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Circularly polarized waves

Consider a time-harmonic E field, given as:

\[\mathbf{E}(\mathbf{r},t) = \text{Re}\Big[\mathbf{E}(\mathbf{r})\text{e}^{j\omega t}\Big]\]

For a plane wave, the \(\mathbf{E}\) field phasor is

\[\mathbf{E}(\mathbf{r}) = \hat{n}~E_{0}~\text{e}^{-j~\mathbf{k}\cdot \mathbf{r}}\]

Now, if we consider a plane wave with \(\mathbf{E}\) field of amplitude \(E_{0}\), pointing in a direction \(45^{circ}\) with respect to the \(x\)-axis and traveling in the \(+z\) direction, the \(\mathbf{E}\) field phasor is

\[\mathbf{E}(\mathbf{r}) = \Bigg(\frac{\hat{x}+\hat{y}}{\sqrt{2}}\Bigg)~E_{0}~\text{e}^{-j~k~z}\]

The \(\mathbf{E}\) field in this wave always points along the line defined by the diagonal \(\hat{\mathbf{y}} + \hat{\mathbf{z}}\). It turns out that we still have a linearly polarized wave, rotated by \(45^{\circ}\) and with an amplitude divided by \(\sqrt{2}\).

\[\mathbf{E}(\mathbf{r}) = \Bigg(\frac{\hat{x}+\hat{y}}{\sqrt{2}}\Bigg)~E_{0}~\text{e}^{-j~k~z} \; \Rightarrow \; \mathbf{E}(\mathbf{r},t) = \Bigg(\frac{\hat{x}+\hat{y}}{\sqrt{2}}\Bigg)~E_{0}~\text{cos}~(\omega t - kz)\]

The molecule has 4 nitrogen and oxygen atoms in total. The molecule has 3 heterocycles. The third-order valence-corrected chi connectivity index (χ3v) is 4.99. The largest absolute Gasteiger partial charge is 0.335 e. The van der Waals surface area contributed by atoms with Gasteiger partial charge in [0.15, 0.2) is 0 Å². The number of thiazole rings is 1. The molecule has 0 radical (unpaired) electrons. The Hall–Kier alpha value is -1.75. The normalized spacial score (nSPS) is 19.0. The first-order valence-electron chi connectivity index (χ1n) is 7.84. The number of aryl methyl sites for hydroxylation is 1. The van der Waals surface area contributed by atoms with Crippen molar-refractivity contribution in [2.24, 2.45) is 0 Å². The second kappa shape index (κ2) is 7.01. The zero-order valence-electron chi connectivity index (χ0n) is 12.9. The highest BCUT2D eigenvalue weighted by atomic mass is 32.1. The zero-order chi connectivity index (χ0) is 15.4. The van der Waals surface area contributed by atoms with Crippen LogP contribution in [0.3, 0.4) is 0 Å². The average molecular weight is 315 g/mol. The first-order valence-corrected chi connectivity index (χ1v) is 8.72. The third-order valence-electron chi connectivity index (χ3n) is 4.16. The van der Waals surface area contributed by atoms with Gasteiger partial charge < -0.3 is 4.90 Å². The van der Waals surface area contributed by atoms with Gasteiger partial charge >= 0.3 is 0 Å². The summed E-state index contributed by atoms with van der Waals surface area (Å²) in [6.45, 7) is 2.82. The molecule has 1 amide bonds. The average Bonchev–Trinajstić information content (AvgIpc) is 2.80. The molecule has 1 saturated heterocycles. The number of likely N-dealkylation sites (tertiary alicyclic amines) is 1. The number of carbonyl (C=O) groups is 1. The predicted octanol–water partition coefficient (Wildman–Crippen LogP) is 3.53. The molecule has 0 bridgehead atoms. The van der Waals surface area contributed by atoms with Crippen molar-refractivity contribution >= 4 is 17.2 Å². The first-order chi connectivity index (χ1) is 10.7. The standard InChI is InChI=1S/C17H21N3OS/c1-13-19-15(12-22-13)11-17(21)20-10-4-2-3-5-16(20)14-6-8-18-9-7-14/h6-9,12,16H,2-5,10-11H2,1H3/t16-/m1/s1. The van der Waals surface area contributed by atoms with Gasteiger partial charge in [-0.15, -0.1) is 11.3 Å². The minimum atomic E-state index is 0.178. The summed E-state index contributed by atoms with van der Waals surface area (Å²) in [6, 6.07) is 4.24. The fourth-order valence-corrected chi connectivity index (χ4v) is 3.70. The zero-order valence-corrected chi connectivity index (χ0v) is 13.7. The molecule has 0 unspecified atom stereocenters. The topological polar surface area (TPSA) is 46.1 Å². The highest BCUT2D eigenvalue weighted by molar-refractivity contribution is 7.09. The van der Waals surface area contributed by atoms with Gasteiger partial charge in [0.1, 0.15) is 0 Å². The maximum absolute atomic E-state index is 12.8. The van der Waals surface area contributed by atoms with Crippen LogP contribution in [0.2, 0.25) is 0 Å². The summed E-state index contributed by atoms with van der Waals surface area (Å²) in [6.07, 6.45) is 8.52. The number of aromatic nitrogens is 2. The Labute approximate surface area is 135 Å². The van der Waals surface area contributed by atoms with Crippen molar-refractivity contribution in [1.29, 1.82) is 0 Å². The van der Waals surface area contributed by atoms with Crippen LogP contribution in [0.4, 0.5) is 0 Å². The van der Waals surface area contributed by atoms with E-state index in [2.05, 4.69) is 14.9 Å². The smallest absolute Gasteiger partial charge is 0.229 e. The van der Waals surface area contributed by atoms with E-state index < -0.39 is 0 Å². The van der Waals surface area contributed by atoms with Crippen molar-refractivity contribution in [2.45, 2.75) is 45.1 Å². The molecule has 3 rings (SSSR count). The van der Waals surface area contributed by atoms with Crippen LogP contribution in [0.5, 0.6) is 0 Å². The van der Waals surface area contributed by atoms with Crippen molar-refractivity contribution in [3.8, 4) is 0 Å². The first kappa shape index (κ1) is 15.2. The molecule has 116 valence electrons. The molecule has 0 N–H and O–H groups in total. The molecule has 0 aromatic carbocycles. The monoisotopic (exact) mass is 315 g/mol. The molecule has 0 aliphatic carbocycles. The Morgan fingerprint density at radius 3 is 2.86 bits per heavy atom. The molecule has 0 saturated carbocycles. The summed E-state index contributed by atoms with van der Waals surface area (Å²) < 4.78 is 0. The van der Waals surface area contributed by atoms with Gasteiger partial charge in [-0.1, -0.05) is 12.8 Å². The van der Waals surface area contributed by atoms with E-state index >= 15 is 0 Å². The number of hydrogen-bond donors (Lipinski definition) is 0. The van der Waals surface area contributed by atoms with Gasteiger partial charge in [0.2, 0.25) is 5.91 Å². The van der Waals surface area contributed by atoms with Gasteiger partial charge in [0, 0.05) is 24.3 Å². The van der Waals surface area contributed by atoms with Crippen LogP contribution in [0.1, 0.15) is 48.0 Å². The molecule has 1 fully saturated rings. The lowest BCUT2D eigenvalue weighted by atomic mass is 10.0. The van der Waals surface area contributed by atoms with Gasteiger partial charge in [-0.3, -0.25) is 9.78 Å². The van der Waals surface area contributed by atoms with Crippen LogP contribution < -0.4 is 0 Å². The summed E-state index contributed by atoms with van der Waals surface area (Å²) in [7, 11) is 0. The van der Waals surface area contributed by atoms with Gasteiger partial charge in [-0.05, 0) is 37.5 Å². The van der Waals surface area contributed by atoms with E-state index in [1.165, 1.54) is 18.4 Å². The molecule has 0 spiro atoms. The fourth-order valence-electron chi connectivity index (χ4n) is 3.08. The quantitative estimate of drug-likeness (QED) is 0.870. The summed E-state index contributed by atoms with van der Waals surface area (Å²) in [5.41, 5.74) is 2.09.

If an observer sits at \(z=0\), along the direction of propagation, he sees an oscillating \(\mathbf{E}\) field given by

\[\mathbf{E}(\mathbf{r},t)\Big|_{z=0} = \Bigg(\frac{\hat{x}+\hat{y}}{\sqrt{2}}\Bigg)~E_{0}~\text{cos}~(\omega t)\]

Now, if we consider a plane wave given by the phasor

\[\mathbf{E}(\mathbf{r}) = (\hat{x} - j~\hat{y})~E_{0}~\text{e}^{-j~k~z}\]

we notice that it has a complex polarization vector.

Finding the time-dependent \(\mathbf{E}\) field:

\[\mathbf{E}(\mathbf{r},t) = \text{Re}\Big[\mathbf{E}(\mathbf{r})\text{e}^{j\omega t}\Big] = E_{0}~\big[\hat{x}~\text{cos}(\omega t - kz) + \hat{y}~\text{sin}(\omega t -kz)\big]\]

**The important thing to notice here is that the \(x\)- and \(y\)-components of the \(\mathbf{E}\) field have the same amplitude, but are \(\pi/2\) out of phase**.

Now, an observer sitting at \(z=0\), will see the \(\mathbf{E}\) field vector rotating in a circle

\[\mathbf{E}(\mathbf{r}) = (\hat{x}-j~\hat{y})~E_{0}~\text{e}^{-j~k~z} \; \Rightarrow \; \mathbf{E}(\mathbf{r},t) = E_{0} \big[\hat{x}~\text{cos}(\omega t - kz) + \hat{y}~\text{sin}(\omega t - kz)\big]\]

\[\mathbf{E}(\mathbf{r},t)\Big|_{z=0} = E_{0}~\big[\hat{x}~\text{cos}(\omega t) + \hat{y}~\text{sin}(\omega t)\big]\]

That said, given that

\[E_{rms} = \sqrt{\frac{1}{T}\int_{0}^{T} \big[E(t)\big]^{2}}\]

since the magnitude of the \(\mathbf{E}\) field does not change in time (only its direction changes), we can conclude that the rms value is equal to the magnitude.

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